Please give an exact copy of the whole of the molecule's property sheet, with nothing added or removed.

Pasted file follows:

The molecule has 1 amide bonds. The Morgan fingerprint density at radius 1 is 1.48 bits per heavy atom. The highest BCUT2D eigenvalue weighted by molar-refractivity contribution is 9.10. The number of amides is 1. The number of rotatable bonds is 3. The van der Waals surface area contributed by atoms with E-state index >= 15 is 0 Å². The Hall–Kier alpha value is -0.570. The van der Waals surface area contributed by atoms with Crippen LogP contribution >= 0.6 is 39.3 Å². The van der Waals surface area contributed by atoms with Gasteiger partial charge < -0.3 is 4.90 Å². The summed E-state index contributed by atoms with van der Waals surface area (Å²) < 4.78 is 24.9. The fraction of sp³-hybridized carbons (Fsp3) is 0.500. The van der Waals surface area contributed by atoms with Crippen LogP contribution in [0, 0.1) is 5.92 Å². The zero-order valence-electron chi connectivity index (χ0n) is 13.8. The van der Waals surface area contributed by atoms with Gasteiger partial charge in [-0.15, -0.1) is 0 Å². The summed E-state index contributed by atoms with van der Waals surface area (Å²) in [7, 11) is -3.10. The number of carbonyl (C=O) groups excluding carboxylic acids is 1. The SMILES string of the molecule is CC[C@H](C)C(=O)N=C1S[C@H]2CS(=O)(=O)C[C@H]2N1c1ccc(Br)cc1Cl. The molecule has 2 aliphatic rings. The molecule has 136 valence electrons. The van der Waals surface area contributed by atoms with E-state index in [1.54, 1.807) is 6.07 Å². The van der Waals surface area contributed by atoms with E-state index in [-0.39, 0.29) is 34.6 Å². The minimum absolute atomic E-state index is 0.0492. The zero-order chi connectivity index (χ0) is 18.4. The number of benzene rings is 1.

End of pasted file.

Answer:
The molecule has 1 amide bonds. The Morgan fingerprint density at radius 1 is 1.48 bits per heavy atom. The highest BCUT2D eigenvalue weighted by molar-refractivity contribution is 9.10. The number of amides is 1. The number of rotatable bonds is 3. The van der Waals surface area contributed by atoms with E-state index >= 15 is 0 Å². The Hall–Kier alpha value is -0.570. The van der Waals surface area contributed by atoms with Crippen LogP contribution >= 0.6 is 39.3 Å². The van der Waals surface area contributed by atoms with Gasteiger partial charge < -0.3 is 4.90 Å². The summed E-state index contributed by atoms with van der Waals surface area (Å²) < 4.78 is 24.9. The fraction of sp³-hybridized carbons (Fsp3) is 0.500. The van der Waals surface area contributed by atoms with Crippen LogP contribution in [0, 0.1) is 5.92 Å². The zero-order valence-electron chi connectivity index (χ0n) is 13.8. The van der Waals surface area contributed by atoms with Gasteiger partial charge in [-0.15, -0.1) is 0 Å². The summed E-state index contributed by atoms with van der Waals surface area (Å²) in [7, 11) is -3.10. The number of carbonyl (C=O) groups excluding carboxylic acids is 1. The SMILES string of the molecule is CC[C@H](C)C(=O)N=C1S[C@H]2CS(=O)(=O)C[C@H]2N1c1ccc(Br)cc1Cl. The molecule has 2 aliphatic rings. The molecule has 136 valence electrons. The van der Waals surface area contributed by atoms with E-state index in [1.54, 1.807) is 6.07 Å². The van der Waals surface area contributed by atoms with E-state index in [-0.39, 0.29) is 34.6 Å². The minimum absolute atomic E-state index is 0.0492. The zero-order chi connectivity index (χ0) is 18.4. The number of benzene rings is 1.